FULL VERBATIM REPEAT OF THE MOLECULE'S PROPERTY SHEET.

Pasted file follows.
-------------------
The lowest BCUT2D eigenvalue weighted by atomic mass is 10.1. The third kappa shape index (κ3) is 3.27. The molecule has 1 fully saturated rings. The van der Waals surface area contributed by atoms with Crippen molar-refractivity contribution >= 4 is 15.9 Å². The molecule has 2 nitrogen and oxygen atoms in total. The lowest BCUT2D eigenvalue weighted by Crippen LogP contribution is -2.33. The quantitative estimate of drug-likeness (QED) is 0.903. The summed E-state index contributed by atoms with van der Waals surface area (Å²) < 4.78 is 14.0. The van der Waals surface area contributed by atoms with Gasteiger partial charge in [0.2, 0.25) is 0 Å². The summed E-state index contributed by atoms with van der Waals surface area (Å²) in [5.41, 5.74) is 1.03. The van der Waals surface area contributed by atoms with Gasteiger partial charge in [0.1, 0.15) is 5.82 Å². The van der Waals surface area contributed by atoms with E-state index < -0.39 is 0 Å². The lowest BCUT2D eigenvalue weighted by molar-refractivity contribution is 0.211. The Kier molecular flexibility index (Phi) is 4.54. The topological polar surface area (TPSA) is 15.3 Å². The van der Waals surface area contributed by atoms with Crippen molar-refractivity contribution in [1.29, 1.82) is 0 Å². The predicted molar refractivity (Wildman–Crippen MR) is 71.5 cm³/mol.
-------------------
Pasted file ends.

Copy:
The lowest BCUT2D eigenvalue weighted by atomic mass is 10.1. The third kappa shape index (κ3) is 3.27. The molecule has 1 fully saturated rings. The van der Waals surface area contributed by atoms with Crippen molar-refractivity contribution >= 4 is 15.9 Å². The molecule has 2 nitrogen and oxygen atoms in total. The lowest BCUT2D eigenvalue weighted by Crippen LogP contribution is -2.33. The quantitative estimate of drug-likeness (QED) is 0.903. The summed E-state index contributed by atoms with van der Waals surface area (Å²) < 4.78 is 14.0. The van der Waals surface area contributed by atoms with Gasteiger partial charge in [0.2, 0.25) is 0 Å². The summed E-state index contributed by atoms with van der Waals surface area (Å²) in [5.41, 5.74) is 1.03. The van der Waals surface area contributed by atoms with Gasteiger partial charge in [0.1, 0.15) is 5.82 Å². The van der Waals surface area contributed by atoms with E-state index < -0.39 is 0 Å². The lowest BCUT2D eigenvalue weighted by molar-refractivity contribution is 0.211. The Kier molecular flexibility index (Phi) is 4.54. The topological polar surface area (TPSA) is 15.3 Å². The van der Waals surface area contributed by atoms with Crippen molar-refractivity contribution in [1.29, 1.82) is 0 Å². The predicted molar refractivity (Wildman–Crippen MR) is 71.5 cm³/mol.